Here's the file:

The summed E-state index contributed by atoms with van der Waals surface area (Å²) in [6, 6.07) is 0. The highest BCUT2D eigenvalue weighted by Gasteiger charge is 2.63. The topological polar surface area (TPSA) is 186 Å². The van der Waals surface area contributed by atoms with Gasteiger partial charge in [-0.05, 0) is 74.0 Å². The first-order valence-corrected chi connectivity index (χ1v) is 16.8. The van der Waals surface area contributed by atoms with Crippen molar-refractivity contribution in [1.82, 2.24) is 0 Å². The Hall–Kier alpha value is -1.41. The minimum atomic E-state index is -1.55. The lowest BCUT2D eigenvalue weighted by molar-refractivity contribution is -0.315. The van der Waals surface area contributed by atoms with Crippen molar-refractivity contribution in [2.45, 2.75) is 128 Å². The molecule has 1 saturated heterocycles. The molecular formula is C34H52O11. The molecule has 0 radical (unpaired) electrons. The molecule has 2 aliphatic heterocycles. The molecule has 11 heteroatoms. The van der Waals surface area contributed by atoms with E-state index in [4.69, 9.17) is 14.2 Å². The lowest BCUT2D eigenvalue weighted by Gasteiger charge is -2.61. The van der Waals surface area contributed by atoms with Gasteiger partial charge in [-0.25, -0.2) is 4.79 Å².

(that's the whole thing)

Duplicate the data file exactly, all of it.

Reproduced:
The summed E-state index contributed by atoms with van der Waals surface area (Å²) in [6, 6.07) is 0. The highest BCUT2D eigenvalue weighted by Gasteiger charge is 2.63. The topological polar surface area (TPSA) is 186 Å². The van der Waals surface area contributed by atoms with Gasteiger partial charge in [-0.05, 0) is 74.0 Å². The first-order valence-corrected chi connectivity index (χ1v) is 16.8. The van der Waals surface area contributed by atoms with Crippen molar-refractivity contribution in [1.82, 2.24) is 0 Å². The Hall–Kier alpha value is -1.41. The minimum atomic E-state index is -1.55. The lowest BCUT2D eigenvalue weighted by molar-refractivity contribution is -0.315. The van der Waals surface area contributed by atoms with Crippen molar-refractivity contribution in [2.45, 2.75) is 128 Å². The molecule has 1 saturated heterocycles. The molecular formula is C34H52O11. The molecule has 0 radical (unpaired) electrons. The molecule has 2 aliphatic heterocycles. The molecule has 11 heteroatoms. The van der Waals surface area contributed by atoms with E-state index in [4.69, 9.17) is 14.2 Å². The lowest BCUT2D eigenvalue weighted by Gasteiger charge is -2.61. The van der Waals surface area contributed by atoms with Gasteiger partial charge in [-0.25, -0.2) is 4.79 Å².